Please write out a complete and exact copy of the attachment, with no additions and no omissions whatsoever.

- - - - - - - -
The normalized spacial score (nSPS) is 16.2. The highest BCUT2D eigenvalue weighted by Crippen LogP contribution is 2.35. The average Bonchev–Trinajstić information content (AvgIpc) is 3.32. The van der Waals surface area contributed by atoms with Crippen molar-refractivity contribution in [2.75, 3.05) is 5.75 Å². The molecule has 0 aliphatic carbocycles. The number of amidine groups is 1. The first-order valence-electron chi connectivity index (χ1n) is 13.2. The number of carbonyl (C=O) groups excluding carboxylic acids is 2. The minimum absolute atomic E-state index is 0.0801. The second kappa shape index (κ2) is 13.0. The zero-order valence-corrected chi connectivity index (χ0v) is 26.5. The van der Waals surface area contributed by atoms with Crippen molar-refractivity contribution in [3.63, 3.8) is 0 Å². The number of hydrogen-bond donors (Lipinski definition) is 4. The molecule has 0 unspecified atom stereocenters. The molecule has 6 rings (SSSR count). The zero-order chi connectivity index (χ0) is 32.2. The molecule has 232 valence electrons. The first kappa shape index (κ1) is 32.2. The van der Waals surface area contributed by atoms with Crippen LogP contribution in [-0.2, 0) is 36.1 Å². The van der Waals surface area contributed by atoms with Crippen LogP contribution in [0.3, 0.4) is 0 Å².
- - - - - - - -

The normalized spacial score (nSPS) is 16.2. The highest BCUT2D eigenvalue weighted by Crippen LogP contribution is 2.35. The average Bonchev–Trinajstić information content (AvgIpc) is 3.32. The van der Waals surface area contributed by atoms with Crippen molar-refractivity contribution in [2.75, 3.05) is 5.75 Å². The molecule has 0 aliphatic carbocycles. The number of amidine groups is 1. The first-order valence-electron chi connectivity index (χ1n) is 13.2. The number of carbonyl (C=O) groups excluding carboxylic acids is 2. The minimum absolute atomic E-state index is 0.0801. The second kappa shape index (κ2) is 13.0. The zero-order valence-corrected chi connectivity index (χ0v) is 26.5. The van der Waals surface area contributed by atoms with Crippen molar-refractivity contribution in [3.63, 3.8) is 0 Å². The number of hydrogen-bond donors (Lipinski definition) is 4. The molecule has 0 unspecified atom stereocenters. The molecule has 6 rings (SSSR count). The zero-order chi connectivity index (χ0) is 32.2. The molecule has 232 valence electrons. The first kappa shape index (κ1) is 32.2. The van der Waals surface area contributed by atoms with Crippen LogP contribution in [-0.2, 0) is 36.1 Å². The van der Waals surface area contributed by atoms with Crippen LogP contribution in [0.3, 0.4) is 0 Å².